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I'm aware of what's been happening with fuel, too... I'm not ignorant of how the market or business in general work.

They've already had a couple of recent increases based on rising prices. If that can be justified, fine, raise prices for fuel, not for this.

This isn't a rate hike for the sake of economics, it's a rate hike so they can have a new prestige piece. I have no problem with them building a prestige pieces... I have a problem when they're making us pay for it, though.

It's not a crown corporation operating at subsistence level pricing, it's a publicly held company, which is making a profit, which has a process for addressing rising fuel prices, which has other means of funding this than dumping it onto our backs.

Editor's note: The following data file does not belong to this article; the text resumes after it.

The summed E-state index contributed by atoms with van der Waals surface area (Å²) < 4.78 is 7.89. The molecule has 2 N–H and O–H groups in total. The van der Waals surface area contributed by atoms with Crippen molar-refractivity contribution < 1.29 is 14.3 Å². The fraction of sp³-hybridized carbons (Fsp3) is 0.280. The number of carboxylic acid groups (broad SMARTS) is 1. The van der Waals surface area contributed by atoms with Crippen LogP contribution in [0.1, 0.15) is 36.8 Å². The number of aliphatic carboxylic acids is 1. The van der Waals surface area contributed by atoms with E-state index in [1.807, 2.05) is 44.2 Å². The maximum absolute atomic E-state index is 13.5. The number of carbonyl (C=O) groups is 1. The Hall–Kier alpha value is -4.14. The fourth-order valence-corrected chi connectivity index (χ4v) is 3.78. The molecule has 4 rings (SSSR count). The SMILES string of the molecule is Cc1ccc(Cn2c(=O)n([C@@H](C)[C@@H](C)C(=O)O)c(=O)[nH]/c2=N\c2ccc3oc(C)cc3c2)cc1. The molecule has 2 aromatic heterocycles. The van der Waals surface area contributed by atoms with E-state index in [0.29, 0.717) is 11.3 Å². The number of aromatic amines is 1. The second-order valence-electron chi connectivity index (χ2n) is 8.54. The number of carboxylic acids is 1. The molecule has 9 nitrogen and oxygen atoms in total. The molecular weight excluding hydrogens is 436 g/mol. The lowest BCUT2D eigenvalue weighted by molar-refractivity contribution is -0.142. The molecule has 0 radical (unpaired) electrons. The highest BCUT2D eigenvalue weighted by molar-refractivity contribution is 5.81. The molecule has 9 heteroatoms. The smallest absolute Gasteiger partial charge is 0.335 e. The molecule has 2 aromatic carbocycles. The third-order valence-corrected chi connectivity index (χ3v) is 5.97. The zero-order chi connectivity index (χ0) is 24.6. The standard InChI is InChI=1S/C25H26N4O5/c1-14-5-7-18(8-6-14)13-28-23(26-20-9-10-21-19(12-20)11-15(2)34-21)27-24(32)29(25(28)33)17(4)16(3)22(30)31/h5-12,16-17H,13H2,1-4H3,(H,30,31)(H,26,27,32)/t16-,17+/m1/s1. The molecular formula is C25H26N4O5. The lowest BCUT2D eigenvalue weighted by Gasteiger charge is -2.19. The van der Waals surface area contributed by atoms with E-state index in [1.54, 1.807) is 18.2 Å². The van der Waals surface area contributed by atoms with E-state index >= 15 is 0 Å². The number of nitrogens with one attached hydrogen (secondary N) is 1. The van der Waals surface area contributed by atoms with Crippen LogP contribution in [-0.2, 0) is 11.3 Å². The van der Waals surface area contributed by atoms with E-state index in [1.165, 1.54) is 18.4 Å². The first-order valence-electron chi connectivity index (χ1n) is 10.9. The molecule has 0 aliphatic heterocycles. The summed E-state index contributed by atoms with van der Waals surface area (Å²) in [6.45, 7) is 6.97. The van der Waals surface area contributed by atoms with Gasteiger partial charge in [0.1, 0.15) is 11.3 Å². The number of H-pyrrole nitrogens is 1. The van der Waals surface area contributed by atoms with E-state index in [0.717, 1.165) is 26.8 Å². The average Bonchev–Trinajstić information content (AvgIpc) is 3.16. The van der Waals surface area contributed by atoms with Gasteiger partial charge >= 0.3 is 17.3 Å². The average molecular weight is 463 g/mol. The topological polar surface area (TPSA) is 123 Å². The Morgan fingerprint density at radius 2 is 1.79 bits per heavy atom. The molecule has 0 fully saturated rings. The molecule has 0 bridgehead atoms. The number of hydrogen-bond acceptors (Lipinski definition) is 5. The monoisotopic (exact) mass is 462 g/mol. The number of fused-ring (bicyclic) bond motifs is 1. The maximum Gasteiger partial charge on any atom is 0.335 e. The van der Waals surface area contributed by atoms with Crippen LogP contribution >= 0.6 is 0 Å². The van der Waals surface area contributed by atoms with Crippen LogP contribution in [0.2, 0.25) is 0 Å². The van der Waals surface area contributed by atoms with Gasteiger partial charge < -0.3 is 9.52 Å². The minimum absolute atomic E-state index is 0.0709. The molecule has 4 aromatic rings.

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Old Posted Jul 5, 2008, 1:22 AM
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You're assuming a rate hike will occur because of this building. You fail to assume that the same type of hike would have taken place the next time their lease renewal comes due. Frankly, there is no guarantee that ANY rate hike will be attributed to their office space.
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  #12  
Old Posted Jul 5, 2008, 1:52 AM
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I'm not failing to assume anything. I'm pointing out that they have other means of paying for new accommodations, whatever they may be. Stocks, bonds, current and future profit made on fair market prices. Is that really too much to expect?
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Old Posted Jul 5, 2008, 2:18 AM
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I'm not failing to assume anything. I'm pointing out that they have other means of paying for new accommodations, whatever they may be. Stocks, bonds, current and future profit made on fair market prices. Is that really too much to expect?